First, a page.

Under normal circumstances, if a builder wanted to create a project like Sweetwater Park, it would involve importing 100% of the materials to build it, and exporting the dirt and dust excavated during construction. The end result being a lot of loud, diesel burning trucks moving up and down the hillside through residential neighborhoods all hours of the day, kicking up dust and debris, and generally leaving the construction site and surrounding area with worse air quality and the environment damaged.
Moses Hacmon and his team are looking to change that by using the excavated material of the site to 3D Print retaining walls, stone facings, and pavers that would otherwise need to be imported to site. This means that Sweetwater Park will not move one shovelful of dirt off-site, and make a sizable portion of its construction material with that same dirt. For locals, this will mean fewer vehicles moving material to site and no vehicles to move excavated dirt off-site, reducing the impact on air quality, limiting noise pollution, and reducing the number of delays by keeping an important piece of the supply chain limited to the build-site.
This project represents a new form of construction that goes beyond traditional notions of sustainability and transforms the way we actually think about building. Where building a home has always been a resource intense, highly disruptive process, Sweetwater Park will be one that tries to limit the supply chain as much as possible, and prioritizes the creation of human habitats that are enhanced by and help preserve their natural surroundings.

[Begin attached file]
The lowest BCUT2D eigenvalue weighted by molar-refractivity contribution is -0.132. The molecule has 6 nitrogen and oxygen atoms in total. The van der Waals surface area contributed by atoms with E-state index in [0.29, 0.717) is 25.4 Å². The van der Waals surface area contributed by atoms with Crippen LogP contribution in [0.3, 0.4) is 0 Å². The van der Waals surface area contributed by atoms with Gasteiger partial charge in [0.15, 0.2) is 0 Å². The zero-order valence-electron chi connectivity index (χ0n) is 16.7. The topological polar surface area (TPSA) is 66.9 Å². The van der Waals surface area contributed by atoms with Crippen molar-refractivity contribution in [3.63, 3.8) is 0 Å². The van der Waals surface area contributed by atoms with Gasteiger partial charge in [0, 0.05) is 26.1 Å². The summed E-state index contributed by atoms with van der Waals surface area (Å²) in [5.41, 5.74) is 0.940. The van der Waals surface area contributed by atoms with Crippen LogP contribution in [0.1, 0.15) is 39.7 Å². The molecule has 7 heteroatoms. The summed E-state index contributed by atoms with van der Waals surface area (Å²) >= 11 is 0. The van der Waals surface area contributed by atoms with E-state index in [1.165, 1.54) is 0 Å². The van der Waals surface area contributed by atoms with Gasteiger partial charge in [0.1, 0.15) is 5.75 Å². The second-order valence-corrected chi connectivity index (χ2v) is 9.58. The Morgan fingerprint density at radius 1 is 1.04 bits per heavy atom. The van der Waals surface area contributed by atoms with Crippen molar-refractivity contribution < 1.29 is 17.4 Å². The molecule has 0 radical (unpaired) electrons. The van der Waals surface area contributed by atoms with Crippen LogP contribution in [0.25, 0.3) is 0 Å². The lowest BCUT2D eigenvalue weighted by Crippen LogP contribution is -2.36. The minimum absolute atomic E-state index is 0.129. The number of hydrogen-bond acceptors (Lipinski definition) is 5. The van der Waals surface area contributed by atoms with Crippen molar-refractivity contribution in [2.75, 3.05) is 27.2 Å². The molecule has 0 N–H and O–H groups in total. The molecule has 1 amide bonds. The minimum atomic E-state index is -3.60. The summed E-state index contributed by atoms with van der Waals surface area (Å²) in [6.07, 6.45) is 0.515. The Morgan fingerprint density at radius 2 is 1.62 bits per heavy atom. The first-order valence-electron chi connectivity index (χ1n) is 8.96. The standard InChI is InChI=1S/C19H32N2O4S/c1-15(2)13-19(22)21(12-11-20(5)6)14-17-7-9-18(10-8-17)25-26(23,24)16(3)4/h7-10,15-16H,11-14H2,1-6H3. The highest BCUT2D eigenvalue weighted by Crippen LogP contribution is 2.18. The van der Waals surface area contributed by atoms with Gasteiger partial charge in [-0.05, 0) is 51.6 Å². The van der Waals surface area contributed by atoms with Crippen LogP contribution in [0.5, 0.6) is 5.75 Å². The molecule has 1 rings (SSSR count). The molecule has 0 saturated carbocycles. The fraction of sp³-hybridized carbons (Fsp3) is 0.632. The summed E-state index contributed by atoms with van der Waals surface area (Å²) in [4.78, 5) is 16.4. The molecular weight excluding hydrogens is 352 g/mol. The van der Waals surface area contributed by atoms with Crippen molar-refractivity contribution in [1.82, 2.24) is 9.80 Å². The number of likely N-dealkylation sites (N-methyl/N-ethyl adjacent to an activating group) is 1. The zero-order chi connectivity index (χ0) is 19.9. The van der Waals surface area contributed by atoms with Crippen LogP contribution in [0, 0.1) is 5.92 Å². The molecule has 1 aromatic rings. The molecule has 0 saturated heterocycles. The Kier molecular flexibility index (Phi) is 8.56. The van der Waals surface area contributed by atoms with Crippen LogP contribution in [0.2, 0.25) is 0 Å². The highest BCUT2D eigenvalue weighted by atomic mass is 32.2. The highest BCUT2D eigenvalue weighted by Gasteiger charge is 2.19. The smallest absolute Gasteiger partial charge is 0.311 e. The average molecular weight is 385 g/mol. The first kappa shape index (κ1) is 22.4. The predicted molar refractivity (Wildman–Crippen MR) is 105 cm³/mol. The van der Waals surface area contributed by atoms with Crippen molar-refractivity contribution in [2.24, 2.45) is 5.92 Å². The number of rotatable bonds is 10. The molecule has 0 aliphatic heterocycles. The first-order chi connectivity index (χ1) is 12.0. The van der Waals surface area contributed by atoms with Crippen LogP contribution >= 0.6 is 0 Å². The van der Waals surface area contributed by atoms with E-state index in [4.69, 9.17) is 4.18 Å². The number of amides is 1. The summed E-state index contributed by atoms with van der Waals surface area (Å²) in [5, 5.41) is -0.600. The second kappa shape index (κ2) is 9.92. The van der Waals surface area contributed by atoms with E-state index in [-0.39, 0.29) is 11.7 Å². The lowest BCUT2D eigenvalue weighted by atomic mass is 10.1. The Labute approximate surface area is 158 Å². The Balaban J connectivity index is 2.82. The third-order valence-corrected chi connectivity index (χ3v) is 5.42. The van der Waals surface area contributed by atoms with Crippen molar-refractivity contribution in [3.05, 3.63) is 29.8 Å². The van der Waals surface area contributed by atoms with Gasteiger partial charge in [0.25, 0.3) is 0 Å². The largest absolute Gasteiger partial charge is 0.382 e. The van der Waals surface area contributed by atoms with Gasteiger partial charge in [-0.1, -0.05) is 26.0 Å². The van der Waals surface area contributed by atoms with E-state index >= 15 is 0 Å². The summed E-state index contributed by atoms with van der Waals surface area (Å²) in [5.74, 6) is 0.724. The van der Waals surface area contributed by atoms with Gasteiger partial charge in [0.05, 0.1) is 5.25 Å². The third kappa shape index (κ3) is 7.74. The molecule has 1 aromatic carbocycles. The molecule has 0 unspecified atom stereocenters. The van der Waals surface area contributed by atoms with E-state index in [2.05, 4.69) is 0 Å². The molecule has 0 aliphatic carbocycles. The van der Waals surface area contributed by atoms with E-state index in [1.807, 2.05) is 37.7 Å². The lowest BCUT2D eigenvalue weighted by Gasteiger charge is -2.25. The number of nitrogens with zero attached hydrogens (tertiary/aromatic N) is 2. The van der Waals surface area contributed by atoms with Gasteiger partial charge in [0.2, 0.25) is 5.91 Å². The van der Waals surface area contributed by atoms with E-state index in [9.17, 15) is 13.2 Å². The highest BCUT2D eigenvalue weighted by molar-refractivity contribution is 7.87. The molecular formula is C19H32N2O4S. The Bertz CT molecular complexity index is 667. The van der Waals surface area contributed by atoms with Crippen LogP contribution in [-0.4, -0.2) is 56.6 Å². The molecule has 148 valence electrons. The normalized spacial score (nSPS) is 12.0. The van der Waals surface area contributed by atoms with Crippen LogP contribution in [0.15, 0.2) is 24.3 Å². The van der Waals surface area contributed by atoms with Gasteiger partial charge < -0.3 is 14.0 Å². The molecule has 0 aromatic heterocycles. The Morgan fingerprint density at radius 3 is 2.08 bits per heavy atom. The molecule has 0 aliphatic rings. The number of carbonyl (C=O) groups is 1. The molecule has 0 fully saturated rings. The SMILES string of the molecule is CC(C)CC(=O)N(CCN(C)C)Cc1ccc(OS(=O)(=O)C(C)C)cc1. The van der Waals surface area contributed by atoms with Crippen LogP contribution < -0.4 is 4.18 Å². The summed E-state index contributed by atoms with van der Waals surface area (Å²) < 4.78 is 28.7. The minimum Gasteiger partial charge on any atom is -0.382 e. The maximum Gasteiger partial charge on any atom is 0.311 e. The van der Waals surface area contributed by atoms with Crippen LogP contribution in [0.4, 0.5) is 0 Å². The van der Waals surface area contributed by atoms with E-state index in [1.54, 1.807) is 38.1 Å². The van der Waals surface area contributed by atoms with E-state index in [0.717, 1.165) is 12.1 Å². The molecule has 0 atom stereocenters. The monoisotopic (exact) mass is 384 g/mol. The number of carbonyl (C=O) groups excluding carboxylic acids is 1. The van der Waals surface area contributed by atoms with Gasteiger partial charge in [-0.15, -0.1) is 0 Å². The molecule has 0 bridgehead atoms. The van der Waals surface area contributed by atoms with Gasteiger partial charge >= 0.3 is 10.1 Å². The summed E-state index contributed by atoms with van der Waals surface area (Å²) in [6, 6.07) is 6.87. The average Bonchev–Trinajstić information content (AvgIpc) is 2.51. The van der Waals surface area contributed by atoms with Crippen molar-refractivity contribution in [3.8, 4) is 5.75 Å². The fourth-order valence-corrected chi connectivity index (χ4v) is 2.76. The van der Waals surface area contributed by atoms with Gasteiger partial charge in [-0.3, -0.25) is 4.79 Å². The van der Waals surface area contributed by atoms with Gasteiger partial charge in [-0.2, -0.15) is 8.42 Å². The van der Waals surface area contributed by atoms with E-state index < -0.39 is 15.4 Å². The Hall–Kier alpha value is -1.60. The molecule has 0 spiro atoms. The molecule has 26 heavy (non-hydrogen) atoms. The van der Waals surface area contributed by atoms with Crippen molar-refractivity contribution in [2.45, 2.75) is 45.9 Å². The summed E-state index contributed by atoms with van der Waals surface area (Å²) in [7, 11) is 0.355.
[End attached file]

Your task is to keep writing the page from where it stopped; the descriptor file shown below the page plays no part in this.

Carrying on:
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On October 30th, RedWorks CEO Keegan Kirkpatrick will be on the Additive Manufacturing panel for MIT Lincoln Lab's Advanced Prototype Engineering Technology Symposium (APETS) to discuss the future of 3D Printing for construction, and the broader trends facing the industry.
Join us at the Mars City Design Award Ceremony and celebrate the winning ideas of 2018 Mars City Design Challenges. Meet the teams, see the future of construction and design, and learn more about upcoming projects between RedWorks and MCD.
RedWorks will be presenting at the 2018 International Space Station Research and Development Conference! Our team began to create innovations in the NASA Habitat Challenge, and we're excited to continue to be involved in the community of innovators NASA has fostered to address challenge on Earth and in Space.